Over recent years, we have also seen an increase in ‘assortative mating’, in which people partner with others who are very similar in education, employment and culture to themselves. The most talented lawyers increasingly partner with other lawyers, or others at a similar level of the economy, and for men this means that the women they partner with are often career focussed and they want to share family responsibilities.
For companies who wish to attract the top talent, this can mean that they will be attracting people who will partner with someone who wants to share both the family and earning responsibilities in their partnership. These people will want to join a company that respects their family responsibilities, and with that, offer their staff good parental leave, flexibility at work and the possibility of succeeding at both work and home. Failing to make their family friendly policies visible means that they will miss out on this younger generation of talent who look out for these policies when they are looking for a company to join.
In the context of more couples wanting this type of shared responsibility family, talent is increasingly attracted to companies where there is a culture of respecting the family lives of both the women and men who work there. In our coaching experience, we regularly come across new fathers who are grappling with the incompatibility of the demands of their workplace on their time, and their family aspirations. Many of our coachees eventually decide to switch role or even company when they conclude that their workplace is incompatible with the family life that they aspire to.
For many talented young men, a culture that values their family can become a culture they can succeed in, in both areas of their life. But a company that does not could cause them an interminable headache. While we are used to thinking of work life balance as an issue that mostly affects women, in reality a higher number of men than women suffer from work family conflict, and a younger generation of men, partnering with a younger generation of women, are beginning to look differently at the issue, prioritising it for themselves as well as their partner.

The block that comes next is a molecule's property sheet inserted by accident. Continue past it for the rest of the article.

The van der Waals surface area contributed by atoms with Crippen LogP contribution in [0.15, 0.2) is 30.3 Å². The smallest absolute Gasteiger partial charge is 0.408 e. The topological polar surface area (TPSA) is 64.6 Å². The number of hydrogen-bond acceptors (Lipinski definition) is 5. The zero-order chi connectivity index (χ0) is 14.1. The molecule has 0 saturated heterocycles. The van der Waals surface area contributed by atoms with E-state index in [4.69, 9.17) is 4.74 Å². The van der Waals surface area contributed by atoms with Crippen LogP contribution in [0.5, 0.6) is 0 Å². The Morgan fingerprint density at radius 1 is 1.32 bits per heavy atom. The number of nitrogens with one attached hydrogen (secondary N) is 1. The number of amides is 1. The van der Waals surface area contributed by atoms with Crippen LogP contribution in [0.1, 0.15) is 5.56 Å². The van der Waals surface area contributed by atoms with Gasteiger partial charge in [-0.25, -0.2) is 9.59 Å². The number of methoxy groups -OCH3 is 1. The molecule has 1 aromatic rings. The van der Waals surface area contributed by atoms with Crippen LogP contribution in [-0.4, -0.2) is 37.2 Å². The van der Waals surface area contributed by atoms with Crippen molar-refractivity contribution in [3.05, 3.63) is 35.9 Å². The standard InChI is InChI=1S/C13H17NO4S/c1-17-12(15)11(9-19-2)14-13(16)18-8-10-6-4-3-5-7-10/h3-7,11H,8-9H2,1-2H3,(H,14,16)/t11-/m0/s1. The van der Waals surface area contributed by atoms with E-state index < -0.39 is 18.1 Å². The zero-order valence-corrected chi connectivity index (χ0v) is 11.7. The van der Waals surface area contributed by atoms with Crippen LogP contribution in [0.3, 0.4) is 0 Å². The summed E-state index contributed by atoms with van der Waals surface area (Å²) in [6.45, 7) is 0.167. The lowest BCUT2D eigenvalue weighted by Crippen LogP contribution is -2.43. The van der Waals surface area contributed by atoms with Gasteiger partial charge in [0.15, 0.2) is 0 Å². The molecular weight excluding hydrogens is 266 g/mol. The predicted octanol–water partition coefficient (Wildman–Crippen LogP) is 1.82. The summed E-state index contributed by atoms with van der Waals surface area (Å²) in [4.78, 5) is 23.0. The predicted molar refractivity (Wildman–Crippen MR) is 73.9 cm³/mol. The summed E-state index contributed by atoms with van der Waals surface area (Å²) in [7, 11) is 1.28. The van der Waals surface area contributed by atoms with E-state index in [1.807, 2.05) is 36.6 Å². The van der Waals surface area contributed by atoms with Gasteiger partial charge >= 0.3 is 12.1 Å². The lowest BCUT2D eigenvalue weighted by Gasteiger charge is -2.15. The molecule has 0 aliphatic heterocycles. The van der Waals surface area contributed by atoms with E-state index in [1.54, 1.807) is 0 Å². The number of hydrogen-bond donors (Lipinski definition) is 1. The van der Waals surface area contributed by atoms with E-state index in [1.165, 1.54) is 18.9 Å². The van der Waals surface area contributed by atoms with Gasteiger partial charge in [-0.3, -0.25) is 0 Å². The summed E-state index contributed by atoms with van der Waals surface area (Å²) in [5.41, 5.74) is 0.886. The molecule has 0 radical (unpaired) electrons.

For companies, it’s not enough to just publish the key information externally as we showed in our Parental Fog report. It needs to be regularly highlighted and communicated externally and internally to be heard and known about. In our experience of corporate communications departments, they often shy away from sharing employee stories, the employee value proposition and employee news, focussing instead on product and corporate news/events exclusively. When this is the case they miss a big opportunity to shape how people experience their brand.
We heard a story at a large financial organisation recently where an employee pointed out to their HR representative that the shared parental leave policy had multiple errors in it. HR need to make sure policies are accessible, simple to understand and accurate. The potential benefits in recruitment and retention of talent are worth the effort!
Tom Beardshaw and Sam Akinluyi are Executive Coaches with the Executive Coaching Consultancy working with fathers